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The Need for Speed - part 2
by Lars Chr. Bentson


Apart from organizing the materials on your desk, the most important thing to remember is only to use the best quality you can get. Not only is good quality easier to work with, it's faster too and leads to nicer flies. Sometimes, the best quality is expensive, but it's well worth the expense and if you're selling your flies, the price should reflect the price of materials. If you trip over something that really stands out, don't be cheap – buy all you can afford! Natural materials like hair and hackles vary greatly in quality and if you trip over, for instance, exceptionally good quality elk-hair, never hesitate, but buy all you can! It might be years before you find some like it again!

And more importantly, you must know your materials. It is very important to have a thorough knowledge in handling materials for the best results. I could mention many things, but biots and quills for bodies spring to mind. This is basic flytying wisdom, but if you don't know that they should both be soaked prior to tying, then you'll end up breaking a lot of them on the hook and losing time! Knowing your materials also means that you should know that a wing of artic fox should be tapered to a point in order for the fly to swim and move properly. Knowing your materials in general gives better, more durable and prettier flies. And it makes them quicker to tie.
Material-cost is also important – the more expensive your materials are (and unfortunately, the best is expensive) the more expensive the finished fly will be. But this is one shortcut you must never take. Only the best is good enough for the production flytyer. Consider an order for 100 dryflies for example. If possible, I always use dry fly saddle hackles for production tying. Why? It’s simple really – one good quality saddle-feather will tie as many as 12 or 15 flies, depending on dressing. And that’s a big time–saver as well as material-saver. Even though top quality saddles are expensive, only the best will tie so many flies on one feather and in the end, you’ll probably end of saving money after all. The best feathers on the market in my experience are Whiting’s – and at Whiting’s they actually estimate that one Platinum Grade Dry Fly Saddle will tie over 2.500 flies (yes, two thousand five hundred). A Platinum Grade Saddle costs around 125 dollars in the US – you do the math :-) (Thanx to Steve Schweitzer at Whiting Farms for this information).


I want to add a comment on hooks as well. Again, I advice you to use only the best. Not only do they hook more fish, but most important in this immediate relation, they are less prone to breaking in your vice half way through a tying. I've broken many hooks in the vice, but I've always been very pleased with the quality of Partridge, Tiemco and Kamasan and have very rarely come across one that is flawed. And remember to keep them ready at hand, especially if they are small. I often find it an advantage to take them out of the box and arrange them in a piece of foam (I use the edge of my tool-caddy).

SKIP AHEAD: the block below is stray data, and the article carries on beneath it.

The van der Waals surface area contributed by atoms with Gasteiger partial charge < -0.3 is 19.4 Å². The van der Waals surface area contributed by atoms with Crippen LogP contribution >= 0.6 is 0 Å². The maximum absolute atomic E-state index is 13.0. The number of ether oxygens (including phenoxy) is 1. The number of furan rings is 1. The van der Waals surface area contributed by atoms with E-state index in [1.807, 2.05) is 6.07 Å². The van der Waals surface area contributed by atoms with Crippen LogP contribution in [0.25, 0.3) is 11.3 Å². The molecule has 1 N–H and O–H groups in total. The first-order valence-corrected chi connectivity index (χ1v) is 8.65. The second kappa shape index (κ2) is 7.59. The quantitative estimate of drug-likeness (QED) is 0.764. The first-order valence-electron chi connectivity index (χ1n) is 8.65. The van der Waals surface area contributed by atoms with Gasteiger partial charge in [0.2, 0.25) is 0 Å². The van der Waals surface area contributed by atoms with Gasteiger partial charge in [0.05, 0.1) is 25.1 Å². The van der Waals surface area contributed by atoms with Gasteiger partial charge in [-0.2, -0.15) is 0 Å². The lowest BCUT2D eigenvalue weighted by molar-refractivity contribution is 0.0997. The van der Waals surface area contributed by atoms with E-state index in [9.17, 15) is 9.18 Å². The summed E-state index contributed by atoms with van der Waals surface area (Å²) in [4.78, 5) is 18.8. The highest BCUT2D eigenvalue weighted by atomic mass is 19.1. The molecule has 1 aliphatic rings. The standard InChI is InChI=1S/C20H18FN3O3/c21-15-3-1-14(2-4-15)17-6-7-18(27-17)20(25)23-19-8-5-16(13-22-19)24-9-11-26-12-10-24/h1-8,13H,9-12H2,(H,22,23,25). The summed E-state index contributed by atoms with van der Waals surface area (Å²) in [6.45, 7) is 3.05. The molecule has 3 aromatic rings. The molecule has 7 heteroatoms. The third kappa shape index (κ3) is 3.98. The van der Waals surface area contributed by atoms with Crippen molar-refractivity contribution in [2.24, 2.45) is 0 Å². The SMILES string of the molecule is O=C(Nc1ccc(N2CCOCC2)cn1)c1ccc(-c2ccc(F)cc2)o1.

There's not an awful lot to be said about threads, but I will add some comments anyway. First of all, I find it very important to use the thickest thread that the pattern in question allows. Thicker threads are stronger and they won't break as easily when they (and they will) come in contact with the hook point. This is bound to happen every once in a while when tying large numbers of flies. Further more, they tie stronger flies and are generally quicker to tie with as they more easily build up heads and so on.

I don't generally use GSP-threads since they are more troublesome to tie with and harder to cut when you finish the fly. I'll always prefer a good, prewaxed multi-strand nylon and in my humble opinion, the best on the market as it is now are UNI and Bennechi. UNI comes in both 6/0 and 8/0 and is a great, all-round tying thread and Bennechi comes in a 12/0 that's good for smaller flies. If I'm tying small nymphs, I have a weakness for Orvis 10/0, but it's a delicate thread that won't stand much abuse.

If I were to give some guidelines, which is very difficult as so much depends on the specific pattern, I'd say that I use 6/0 on hook sizes down #10 and for #12 and smaller I'll usually use either Bennechi 12/0 or UNI 8/0. Again depending on pattern, I tie flies as small as # 22 with 8/0. But perhaps the best thing about using a thick thread is that it forces you to keep the number of wraps to an absolute minimum to avoid unnecessary bulk, resulting not only in tidier flies, but also in time saved!!! And as an added bonus, it makes you a better tier too :-)

In general of course it's very important to know and be comfortable with your thread. Know how hard you can pull on it, know how to manipulate to lie flat on the shank, how much to twist it to strengthen it for hairwings for example. OK, so there was more to be said that I thought :-)

Lars Chr. Bentson

Last week: part 1 Next week: to business.

"Viking" Lars is an archeologist and EFFF instructor. An amazing flytyer and part of last year's Denmark or Bust team, he believes that flycasting should be an adventure.


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